For a big proportion of London’s inner-city residents, the main issue remains the division between the rich and the poor. Although many are working, families are still struggling to meet the cost of living in London where 35% of children are growing up in poverty, seven percentage points more than in outer London. Not only are these families poorer, but the more densely populated central section of our city is also made up of people from Black, Asian and minority ethnic backgrounds. It is apparent that the Conservative government places no importance on such vital issues and is continuously failing people living in the inner city. That is why it is my strong belief that Labour must act now, and show that we are the solution these inner-city communities need.
When we look at the housing crisis, not only is there not enough homes available to the most underprivileged communities, but a lot of the working families have been priced out from affordable housing in the areas they consider home. Young people have been left with no space to be, and to develop themselves, in their communities. Youth clubs have been permanently closed, gentrification has become the norm, and sadly many have not experienced the benefits of new development in those areas. Developers keep bring up new shiny buildings, regrettably at the expense of affordable council homes for those most in need. And the division in society becomes even wider.
Covid has exposed further inequality in the inner city. People feel stuck and can’t escape the detrimental effects of everything that’s happened in the last year. Residents have lost family members, their support system, livelihoods and jobs. Many are working in critical service that keeps our country moving, witnessing unbearable amount of grief, pain and abuse. There is a desperate need for a better response to mental health issues and adequate provision is still alarmingly low, especially within and for our BAME communities. All this is happening while the rich have become richer, and the system has abandoned the less privileged.
Young people have been left with little or no hope in the system. They experience lack of support due to cuts resulting from many years of Tory austerity. Youth violence and gang culture have become new ways for many young people to feel that they belong to something or are a part of a community. Meanwhile, we know the effect of gang violence is fuelled by drug dealing from the demands of the (middle-class) drug habit in the inner city. A lot of young boys and girls have been caught up in the drug war for the control of an area. So, dubious adults are grooming underprivileged inner-city children living in poverty into the drug business empire to supply the demand of habits of the rich in their communities, leading to gang war to control a patch. All this leads to an increase of knife attacks and the tragic loss of young lives on our streets. Is that a reality we are prepared to live with?
Many politicians on the right believe the solution is more policing and harder sentencing. But that’s just touching the surface. We need to dig a lot deeper. Prevention is always better than cure. Prevention starts with community engagement and the provision of enough activities and opportunities for young people to keep them off the streets. Those growing individuals need to regain their trust in the system and believe there is more for them than dangerous activities that lead to a prison sentence or death.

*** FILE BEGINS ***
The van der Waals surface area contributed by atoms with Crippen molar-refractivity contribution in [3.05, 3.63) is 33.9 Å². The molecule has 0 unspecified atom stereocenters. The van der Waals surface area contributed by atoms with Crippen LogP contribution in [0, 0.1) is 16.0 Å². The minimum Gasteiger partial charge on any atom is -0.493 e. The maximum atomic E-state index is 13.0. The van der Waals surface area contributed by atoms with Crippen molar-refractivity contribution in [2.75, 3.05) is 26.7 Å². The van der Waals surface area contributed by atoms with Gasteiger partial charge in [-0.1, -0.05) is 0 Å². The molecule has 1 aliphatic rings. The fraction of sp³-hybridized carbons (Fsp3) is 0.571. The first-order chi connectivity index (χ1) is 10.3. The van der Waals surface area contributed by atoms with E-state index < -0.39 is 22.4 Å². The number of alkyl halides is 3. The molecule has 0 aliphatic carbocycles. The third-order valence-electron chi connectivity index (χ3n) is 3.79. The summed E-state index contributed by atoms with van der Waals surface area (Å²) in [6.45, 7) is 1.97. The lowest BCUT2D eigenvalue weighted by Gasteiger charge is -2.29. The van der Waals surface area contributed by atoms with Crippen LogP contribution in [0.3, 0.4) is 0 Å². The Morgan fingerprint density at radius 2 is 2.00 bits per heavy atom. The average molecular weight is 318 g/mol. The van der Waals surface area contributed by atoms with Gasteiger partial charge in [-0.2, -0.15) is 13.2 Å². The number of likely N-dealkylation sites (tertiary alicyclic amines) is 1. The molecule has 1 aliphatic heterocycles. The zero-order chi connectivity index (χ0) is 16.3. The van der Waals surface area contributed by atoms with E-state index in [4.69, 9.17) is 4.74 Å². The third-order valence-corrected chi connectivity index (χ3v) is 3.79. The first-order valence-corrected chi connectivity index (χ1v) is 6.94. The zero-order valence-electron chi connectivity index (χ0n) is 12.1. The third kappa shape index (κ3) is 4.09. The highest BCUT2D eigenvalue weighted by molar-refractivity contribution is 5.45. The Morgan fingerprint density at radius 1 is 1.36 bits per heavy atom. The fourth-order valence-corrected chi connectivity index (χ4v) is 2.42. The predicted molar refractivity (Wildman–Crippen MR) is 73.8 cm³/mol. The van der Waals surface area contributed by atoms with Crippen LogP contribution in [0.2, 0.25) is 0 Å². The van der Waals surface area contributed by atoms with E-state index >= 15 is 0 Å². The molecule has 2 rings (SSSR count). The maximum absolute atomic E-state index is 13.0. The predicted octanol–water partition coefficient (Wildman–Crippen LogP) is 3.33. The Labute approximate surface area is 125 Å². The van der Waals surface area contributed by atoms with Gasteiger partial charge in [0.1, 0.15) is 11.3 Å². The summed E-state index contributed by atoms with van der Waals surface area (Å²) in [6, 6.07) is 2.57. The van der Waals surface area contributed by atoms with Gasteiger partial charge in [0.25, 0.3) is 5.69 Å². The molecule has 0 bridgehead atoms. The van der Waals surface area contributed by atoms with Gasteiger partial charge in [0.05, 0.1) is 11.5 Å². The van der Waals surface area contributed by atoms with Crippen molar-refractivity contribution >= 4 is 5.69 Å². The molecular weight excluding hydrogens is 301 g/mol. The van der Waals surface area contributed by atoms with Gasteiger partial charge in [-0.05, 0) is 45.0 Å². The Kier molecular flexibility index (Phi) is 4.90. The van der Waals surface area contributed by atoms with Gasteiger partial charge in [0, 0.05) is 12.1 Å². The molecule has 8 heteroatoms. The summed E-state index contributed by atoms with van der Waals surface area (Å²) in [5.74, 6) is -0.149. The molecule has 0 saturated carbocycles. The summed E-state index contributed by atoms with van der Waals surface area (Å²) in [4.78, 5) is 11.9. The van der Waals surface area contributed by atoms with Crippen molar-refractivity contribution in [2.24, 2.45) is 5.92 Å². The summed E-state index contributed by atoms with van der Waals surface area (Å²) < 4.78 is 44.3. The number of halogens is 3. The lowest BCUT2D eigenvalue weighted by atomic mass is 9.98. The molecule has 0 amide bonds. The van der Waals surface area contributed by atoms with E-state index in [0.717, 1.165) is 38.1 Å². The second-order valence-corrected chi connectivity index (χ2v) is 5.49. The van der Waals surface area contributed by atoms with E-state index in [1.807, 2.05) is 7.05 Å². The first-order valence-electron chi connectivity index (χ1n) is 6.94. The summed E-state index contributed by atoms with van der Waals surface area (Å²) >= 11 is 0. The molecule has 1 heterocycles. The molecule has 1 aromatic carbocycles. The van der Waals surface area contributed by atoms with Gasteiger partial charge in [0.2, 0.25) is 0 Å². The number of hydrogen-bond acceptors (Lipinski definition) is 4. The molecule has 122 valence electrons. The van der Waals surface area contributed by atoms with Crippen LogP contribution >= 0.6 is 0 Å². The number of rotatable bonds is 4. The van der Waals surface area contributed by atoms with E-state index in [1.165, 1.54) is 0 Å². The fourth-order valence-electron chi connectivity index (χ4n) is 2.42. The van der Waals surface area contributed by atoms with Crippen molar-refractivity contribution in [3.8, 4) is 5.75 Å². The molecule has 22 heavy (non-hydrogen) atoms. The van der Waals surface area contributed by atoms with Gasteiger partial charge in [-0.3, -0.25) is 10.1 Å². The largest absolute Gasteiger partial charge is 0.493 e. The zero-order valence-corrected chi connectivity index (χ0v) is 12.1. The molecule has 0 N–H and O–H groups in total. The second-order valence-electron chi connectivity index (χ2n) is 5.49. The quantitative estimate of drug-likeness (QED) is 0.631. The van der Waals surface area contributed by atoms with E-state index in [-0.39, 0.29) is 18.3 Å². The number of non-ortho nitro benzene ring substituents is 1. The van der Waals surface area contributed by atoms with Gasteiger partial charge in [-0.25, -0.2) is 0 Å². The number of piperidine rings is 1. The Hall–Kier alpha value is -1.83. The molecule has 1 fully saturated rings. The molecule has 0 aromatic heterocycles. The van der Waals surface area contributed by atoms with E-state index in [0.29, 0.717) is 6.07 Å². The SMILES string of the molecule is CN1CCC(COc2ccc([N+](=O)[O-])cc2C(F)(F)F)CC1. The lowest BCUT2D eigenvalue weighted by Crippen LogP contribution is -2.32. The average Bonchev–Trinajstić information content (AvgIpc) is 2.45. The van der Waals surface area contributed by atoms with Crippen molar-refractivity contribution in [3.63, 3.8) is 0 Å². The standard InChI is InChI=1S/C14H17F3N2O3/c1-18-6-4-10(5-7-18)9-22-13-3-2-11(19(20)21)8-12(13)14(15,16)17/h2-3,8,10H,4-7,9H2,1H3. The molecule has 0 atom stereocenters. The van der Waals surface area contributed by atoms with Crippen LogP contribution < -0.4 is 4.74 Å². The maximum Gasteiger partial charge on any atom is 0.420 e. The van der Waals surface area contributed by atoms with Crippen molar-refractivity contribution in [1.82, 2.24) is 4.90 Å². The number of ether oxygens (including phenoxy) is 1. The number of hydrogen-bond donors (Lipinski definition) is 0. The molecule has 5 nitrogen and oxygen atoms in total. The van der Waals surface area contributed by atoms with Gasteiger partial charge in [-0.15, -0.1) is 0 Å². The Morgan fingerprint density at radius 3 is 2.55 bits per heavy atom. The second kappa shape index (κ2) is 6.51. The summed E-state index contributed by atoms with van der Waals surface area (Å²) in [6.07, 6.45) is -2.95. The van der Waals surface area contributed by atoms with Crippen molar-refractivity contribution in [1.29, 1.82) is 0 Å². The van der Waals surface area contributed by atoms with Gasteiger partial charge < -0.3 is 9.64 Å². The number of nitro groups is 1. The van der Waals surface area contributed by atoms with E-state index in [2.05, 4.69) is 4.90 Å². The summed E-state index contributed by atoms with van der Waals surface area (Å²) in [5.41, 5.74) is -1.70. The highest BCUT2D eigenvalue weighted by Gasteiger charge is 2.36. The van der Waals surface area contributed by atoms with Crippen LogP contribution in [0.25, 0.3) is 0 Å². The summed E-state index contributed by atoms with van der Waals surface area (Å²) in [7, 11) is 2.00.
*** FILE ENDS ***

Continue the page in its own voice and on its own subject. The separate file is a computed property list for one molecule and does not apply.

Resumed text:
Nobody wants to be poor, or live in rundown estates, or have minimum access to jobs, over having a fair chance to improve themselves and their family. Are we giving our people options? Are we role-modelling what we expect from our future leaders? We need to stop painting over the cracks, when we should really be rebuilding the damaged foundation built by an inadequate, selfish and corrupt government.
When we talk about the inner city, we are talking about a large population of BAME people. We know that BAME communities represent a big source of Labour votes, and they have been massively let down by the Conservatives’ actions and policies, in combination with the devastating effects of the pandemic. Many in inner London have lost faith in politics and believe that the system doesn’t care. The Labour Party needs to address this, and more, going forward. Are we taking those votes for granted or are we ready to show our full support for an equal and diverse society?
Labour needs to show a roadmap for how it intends to renew the trust of the Black community in the inner city, and address the feeling that all political parties only come to them during election time. We need to start actively engaging with the community. We don’t want a symbol – we want synergy. We should pave the road for constructive talks with community leaders and grassroots campaigners, Black academics, religious groups and charity leaders on concerns and solutions for the Black community and other minority groups.
The term BAME itself needs to be seen at a much deeper level, because all those who fall in the BAME bracket have different experiences, struggles and needs. The only direct link between representatives is the racism, injustice and inequalities present in the lives of these diverse groups. But this doesn’t mean that one approach fits all.
To my fellow comrades and the Labour leadership, do we know what each group in the BAME category wants, needs and struggles with? Are we ready to engage and listen to their concerns and issues? Can we bring solutions that are tailored specifically to those individual communities, or are we going to still try and put everyone in one bigger box? The approach to these questions will massively affect the future of inner-city London. The first step is getting those communities in the room and letting the conversation take place.